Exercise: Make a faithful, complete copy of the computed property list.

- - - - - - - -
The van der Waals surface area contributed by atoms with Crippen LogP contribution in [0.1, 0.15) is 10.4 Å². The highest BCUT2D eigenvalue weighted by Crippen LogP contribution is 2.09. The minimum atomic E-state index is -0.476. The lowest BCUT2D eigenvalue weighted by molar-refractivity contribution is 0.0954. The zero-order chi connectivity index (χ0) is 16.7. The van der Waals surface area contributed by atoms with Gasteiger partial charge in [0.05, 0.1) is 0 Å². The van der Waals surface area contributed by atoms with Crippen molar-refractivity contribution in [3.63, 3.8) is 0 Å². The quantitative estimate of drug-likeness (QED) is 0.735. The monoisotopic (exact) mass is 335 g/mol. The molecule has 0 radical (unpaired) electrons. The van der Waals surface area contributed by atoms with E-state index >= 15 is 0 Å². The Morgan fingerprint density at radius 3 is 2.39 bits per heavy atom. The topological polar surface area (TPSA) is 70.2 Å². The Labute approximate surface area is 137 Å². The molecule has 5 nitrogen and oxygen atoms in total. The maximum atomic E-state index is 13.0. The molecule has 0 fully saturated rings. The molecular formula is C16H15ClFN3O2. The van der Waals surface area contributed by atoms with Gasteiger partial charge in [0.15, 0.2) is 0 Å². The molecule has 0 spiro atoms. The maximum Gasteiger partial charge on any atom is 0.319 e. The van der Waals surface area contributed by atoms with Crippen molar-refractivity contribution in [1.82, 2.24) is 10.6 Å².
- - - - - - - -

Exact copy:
The van der Waals surface area contributed by atoms with Crippen LogP contribution in [0.1, 0.15) is 10.4 Å². The highest BCUT2D eigenvalue weighted by Crippen LogP contribution is 2.09. The minimum atomic E-state index is -0.476. The lowest BCUT2D eigenvalue weighted by molar-refractivity contribution is 0.0954. The zero-order chi connectivity index (χ0) is 16.7. The van der Waals surface area contributed by atoms with Gasteiger partial charge in [0.05, 0.1) is 0 Å². The van der Waals surface area contributed by atoms with Crippen molar-refractivity contribution in [3.63, 3.8) is 0 Å². The quantitative estimate of drug-likeness (QED) is 0.735. The monoisotopic (exact) mass is 335 g/mol. The molecule has 0 radical (unpaired) electrons. The van der Waals surface area contributed by atoms with E-state index >= 15 is 0 Å². The Morgan fingerprint density at radius 3 is 2.39 bits per heavy atom. The topological polar surface area (TPSA) is 70.2 Å². The Labute approximate surface area is 137 Å². The molecule has 5 nitrogen and oxygen atoms in total. The maximum atomic E-state index is 13.0. The molecule has 0 fully saturated rings. The molecular formula is C16H15ClFN3O2. The van der Waals surface area contributed by atoms with Gasteiger partial charge in [0.15, 0.2) is 0 Å². The molecule has 0 spiro atoms. The maximum Gasteiger partial charge on any atom is 0.319 e. The van der Waals surface area contributed by atoms with Crippen molar-refractivity contribution in [1.82, 2.24) is 10.6 Å².